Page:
Monday, September 12, 2011

Balls Bloggers Juggle: Losing Your Blogging Fastball

The fourth edition of the popular Blogs with Balls conference is coming up September 24th in New York City. In anticipation, I wanted to write some blogs discussing topics of debate within the sports blogosphere. Feel free to comment with your own take on the topic and suggest what you think is important.

Dontrelle Willis, in happier times.
The sixth anniversary of Deadspin recently came and went, and it caused me to reflect on sports blog writers. It amazes me how some elite bloggers have managed to keep writing for so long. The best comedians still find new angles, the best statisticians keep digging for new stats, and the best opinion column writers still move the needle on controversy.

But I find myself wondering what a blogger can do when you feel that your best stuff isn't good enough anymore. Most of us aren't those elite who make blogging look simple. If you're lucky, the audience hasn't caught on yet to your decline. They're still demanding more of your stories and filling your comment section or Twitter mentions column with praise. But you know better, and you know you can't throw change-ups indefinitely. So how do you change directions or refresh your blogs without losing your audience or putting up with reader complaints?

I'd be interested in hearing from people who have made the transition. Maybe you realize you want to write about something different. Sports jokes that you loved to make when you were a single 20-something don't amuse you as much now that you're a married father of two. Or you aren't so interested any more in basketball; now your passion lies in soccer, or tennis. How have you made the transition yourself?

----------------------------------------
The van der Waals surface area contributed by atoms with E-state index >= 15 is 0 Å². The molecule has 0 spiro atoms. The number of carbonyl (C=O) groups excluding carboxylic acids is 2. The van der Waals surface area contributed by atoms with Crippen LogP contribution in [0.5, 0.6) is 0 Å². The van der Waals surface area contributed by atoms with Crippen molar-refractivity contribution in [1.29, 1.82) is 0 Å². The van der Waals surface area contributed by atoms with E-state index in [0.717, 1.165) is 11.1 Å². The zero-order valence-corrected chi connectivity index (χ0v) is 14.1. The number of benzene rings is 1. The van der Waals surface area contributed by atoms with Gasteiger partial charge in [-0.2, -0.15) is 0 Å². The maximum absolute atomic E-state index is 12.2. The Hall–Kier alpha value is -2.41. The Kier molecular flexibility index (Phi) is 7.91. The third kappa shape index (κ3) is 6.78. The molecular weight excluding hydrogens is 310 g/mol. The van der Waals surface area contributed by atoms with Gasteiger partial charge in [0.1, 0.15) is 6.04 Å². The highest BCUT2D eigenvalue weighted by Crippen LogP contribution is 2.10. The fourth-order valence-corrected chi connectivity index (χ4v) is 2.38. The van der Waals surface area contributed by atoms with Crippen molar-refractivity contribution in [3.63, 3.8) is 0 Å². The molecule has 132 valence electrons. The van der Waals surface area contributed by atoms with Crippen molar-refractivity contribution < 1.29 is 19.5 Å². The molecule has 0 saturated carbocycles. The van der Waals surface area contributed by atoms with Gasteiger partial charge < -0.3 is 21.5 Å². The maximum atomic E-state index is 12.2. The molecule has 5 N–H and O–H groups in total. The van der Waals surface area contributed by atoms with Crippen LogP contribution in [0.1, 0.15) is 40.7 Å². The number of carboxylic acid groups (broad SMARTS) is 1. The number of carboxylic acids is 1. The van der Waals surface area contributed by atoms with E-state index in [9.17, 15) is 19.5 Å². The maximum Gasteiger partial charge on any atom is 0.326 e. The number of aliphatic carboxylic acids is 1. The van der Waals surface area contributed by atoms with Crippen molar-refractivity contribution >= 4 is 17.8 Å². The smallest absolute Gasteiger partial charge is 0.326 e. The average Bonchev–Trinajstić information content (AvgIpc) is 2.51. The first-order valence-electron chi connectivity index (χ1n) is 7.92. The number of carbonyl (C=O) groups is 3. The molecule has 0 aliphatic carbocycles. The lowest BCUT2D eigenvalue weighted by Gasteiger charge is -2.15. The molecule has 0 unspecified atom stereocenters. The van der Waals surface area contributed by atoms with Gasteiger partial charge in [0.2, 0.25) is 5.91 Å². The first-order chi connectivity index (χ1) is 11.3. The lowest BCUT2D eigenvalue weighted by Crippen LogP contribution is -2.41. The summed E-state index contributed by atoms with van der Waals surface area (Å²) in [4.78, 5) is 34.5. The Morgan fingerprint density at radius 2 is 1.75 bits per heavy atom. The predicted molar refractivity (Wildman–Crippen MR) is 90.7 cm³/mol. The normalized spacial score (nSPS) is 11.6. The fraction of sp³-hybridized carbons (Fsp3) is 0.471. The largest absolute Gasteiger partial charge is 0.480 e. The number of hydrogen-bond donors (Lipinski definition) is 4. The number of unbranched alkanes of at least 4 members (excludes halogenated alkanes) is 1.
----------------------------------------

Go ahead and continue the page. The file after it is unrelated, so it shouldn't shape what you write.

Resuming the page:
The other category I'm interested in is bloggers who did burn out. They had no ideas for anything new to write, and still wanted to write the same type of blog. But it became work instead of fun, and eventually it all fell apart. How can a blogger stop blogger burn-out from happening? I've heard professional bloggers say that one year of blogging is like 3, no 5, no TWENTY years of writing in a more normal job. Have you been able to dodge blogger burnout, and if so, what's your secret? How do you get back your blogging fastball when it's late in the season and your radar gun numbers look more like highway speed numbers than baseball numbers?

Feel free to comment or to start an email conversation with me at talktomc (it's a google mail address). I'm intrigued to read what you have to say.

1 comment:

  1. I've found blogging to be the easiest way to empathize with what entrepreneurs, comedians and bands have always gone through banging their heads against the wall until they find an audience (or not). Showbiz is hard work, blogging is an easy gateway to put yourself out there. Unfortunately the world doesn't owe you its attention.
    I'm also looking for the answer to the question you're asking.